THE HUTCHINSON REPORT
By Earl Ofari Hutchinson
Former Minneapolis police officer Derek Chauvin may well be convicted of one or more of the charges against him in the slaying of George Floyd. At best, it will be a pyrrhic victory.
Floyd is dead. His children are fatherless. Chauvin made bail months ago and was allowed to travel and live in another state.
There was much haggling over whether one of the heavier charges should have been slapped on him. Not one Republican member of the House of Representatives backed the George Floyd Police Reform Act.
To get passage, President Joe Biden and the Democrats ran like crazy from any hint that defunding the police would be part of the bill. That was a prime cry of the massive police reform protests in the wake of the Floyd killing last May.
Months after the Floyd killing, a recent poll shows that fewer persons now then in the immediate aftermath of Floyd’s killing see Chauvin’s action as murder.
At worst, the Chauvin saga leaves unanswered the perennially tormenting question just why is it still nearly impossible to fire, let alone arrest, prosecute and convict cops like Chauvin who wantonly overuse deadly force?
Chauvin almost certainly would not have been one of the rare cops hauled before a court docket if tens of millions hadn’t been shocked at the video and heard the audio that showed in graphic, brutal and drawn-out detail Floyd in his death agonies on the ground with Chauvin’s knee on his neck.
Even then, if Minneapolis and other cites hadn’t been rocked by furious and even violent protests, Chauvin still may have walked.
Though Chauvin was fired, there was much foot dragging by county prosecutors on what, if any, charges would be brought against him. Minnesota Attorney General Keith Ellison saw the fast-developing public relations and political nightmare of an unprosecuted Chauvin, and quickly stepped into charge him.
Now here comes the trial. Chauvin, like other cops charged with excessive force, has top gun defense lawyers with lots of experience defending police officers accused of misconduct. Police unions bankroll their defense and spare no expense.
While the Minneapolis police union publicly declared it didn’t spring Chauvin on bail or provide for his defense, enough sums were raised to ensure him a first-rate defense.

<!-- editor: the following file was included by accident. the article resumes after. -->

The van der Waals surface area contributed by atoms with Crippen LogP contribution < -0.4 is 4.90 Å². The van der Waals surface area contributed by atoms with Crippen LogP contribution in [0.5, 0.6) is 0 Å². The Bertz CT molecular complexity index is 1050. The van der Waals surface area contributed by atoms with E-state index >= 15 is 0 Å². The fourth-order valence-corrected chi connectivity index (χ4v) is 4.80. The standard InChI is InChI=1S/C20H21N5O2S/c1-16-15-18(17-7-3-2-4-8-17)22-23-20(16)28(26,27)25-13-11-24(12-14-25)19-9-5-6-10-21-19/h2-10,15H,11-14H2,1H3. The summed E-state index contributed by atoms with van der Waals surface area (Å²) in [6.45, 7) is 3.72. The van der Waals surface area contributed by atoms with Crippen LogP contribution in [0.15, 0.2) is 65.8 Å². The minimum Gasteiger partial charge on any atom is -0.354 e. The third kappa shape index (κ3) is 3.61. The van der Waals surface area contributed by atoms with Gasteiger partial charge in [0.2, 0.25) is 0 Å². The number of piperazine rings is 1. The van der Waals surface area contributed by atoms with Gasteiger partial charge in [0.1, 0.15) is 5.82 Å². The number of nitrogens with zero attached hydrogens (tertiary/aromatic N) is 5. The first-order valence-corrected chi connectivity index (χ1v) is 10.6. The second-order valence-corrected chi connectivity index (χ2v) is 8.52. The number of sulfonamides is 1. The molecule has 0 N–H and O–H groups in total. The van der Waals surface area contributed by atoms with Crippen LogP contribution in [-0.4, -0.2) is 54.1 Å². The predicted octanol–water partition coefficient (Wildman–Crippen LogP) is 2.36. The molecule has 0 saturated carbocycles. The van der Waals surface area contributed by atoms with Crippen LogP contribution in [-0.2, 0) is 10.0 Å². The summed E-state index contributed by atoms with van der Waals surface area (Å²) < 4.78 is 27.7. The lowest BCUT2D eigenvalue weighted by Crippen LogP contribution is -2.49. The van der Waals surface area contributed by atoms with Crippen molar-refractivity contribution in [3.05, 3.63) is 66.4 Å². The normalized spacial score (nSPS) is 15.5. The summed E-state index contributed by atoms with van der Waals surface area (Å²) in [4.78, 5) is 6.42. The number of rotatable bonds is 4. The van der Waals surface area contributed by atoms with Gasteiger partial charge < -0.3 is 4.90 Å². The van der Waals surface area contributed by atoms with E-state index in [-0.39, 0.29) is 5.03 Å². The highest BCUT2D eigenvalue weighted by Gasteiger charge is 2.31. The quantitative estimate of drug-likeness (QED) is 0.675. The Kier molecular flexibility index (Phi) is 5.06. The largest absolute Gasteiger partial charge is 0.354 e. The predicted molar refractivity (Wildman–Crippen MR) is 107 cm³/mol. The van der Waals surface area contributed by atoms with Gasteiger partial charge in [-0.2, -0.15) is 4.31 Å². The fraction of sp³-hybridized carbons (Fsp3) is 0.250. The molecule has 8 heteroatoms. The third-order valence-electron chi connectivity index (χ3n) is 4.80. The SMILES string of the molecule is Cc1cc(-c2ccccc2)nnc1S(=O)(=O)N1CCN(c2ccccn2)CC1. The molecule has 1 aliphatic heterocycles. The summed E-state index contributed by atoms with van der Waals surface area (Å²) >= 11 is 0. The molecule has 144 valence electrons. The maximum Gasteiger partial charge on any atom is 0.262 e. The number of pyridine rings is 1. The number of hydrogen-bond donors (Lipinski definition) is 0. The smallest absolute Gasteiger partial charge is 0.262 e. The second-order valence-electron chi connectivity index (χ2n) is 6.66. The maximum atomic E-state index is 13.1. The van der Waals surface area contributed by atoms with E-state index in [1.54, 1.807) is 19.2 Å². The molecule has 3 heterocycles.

Chauvin’s defense team has some formidable weapons at hand. They will muddy things by showing that Floyd had drugs in his system and that this was the real cause of his death.
They will pair that line of attack with the claim that Floyd was combative and that the force Chauvin used was necessary for restraint.
There’s more. The three murder and manslaughter charges were piled on him as a hedge to convict him of something. To beat them, the defense will show there was no intent to harm, no malice of forethought, no felony use of force, and that Chauvin did not have “a depraved mind, without regard for human life.”
This is all subjective. Therefore, it’s open to much legal interpretation, and thus wide open to muddying the evidence.
Typically, when cops such as Chauvin are tried by a jury, police defense attorneys seek to get as many middle-class people, whites and even Blacks and Latinos, on the jury as possible. The presumption is that they are much more likely to believe the testimony of police and police defense witnesses than Black witnesses, defendants or even the victims. It’s a presumption that has been borne out in police misconduct trials time and again.
It’s an uphill battle for prosecutors to overcome both pro-police attitudes and negative racial stereotypes. In past studies, Stanford University researchers found that even when many whites are presented with evidence that the criminal justice system is loaded with racial bias toward Blacks, they are more likely to support tough, draconian laws such as three strikes, tough sentencing and increased incarceration.
The negative perceptions of Blacks, especially Black males, by much of the public are not the only problem in effecting effective legal measures against police violence. There is no ironclad standard of what is or isn’t an acceptable use of force in police misconduct cases. It often comes down to a judgment call by the officer.
In the Rodney King beating case in 1992 in which four LAPD officers stood trial, defense attorneys painted King as the aggressor and claimed that the level of force used against him was justified. That pattern has been evident in a number of celebrated cases since then. Police claim that they feared for their lives in confronting civilians, and they use deadly force solely in self-defense.
If Chauvin is indeed convicted of a charge in Floyd’s death, it will be an anomaly. It still won’t wipe out the top-heavy benefits that he and other cops who blatantly use deadly force continue to receive within and without the law.
Earl Ofari Hutchinson is an author and political analyst. His latest book is “What’s Right and Wrong with the Electoral College” (Amazon). He also is the host of the weekly Hutchinson Report on KPFK 90.7 FM Los Angeles and the Pacifica Network.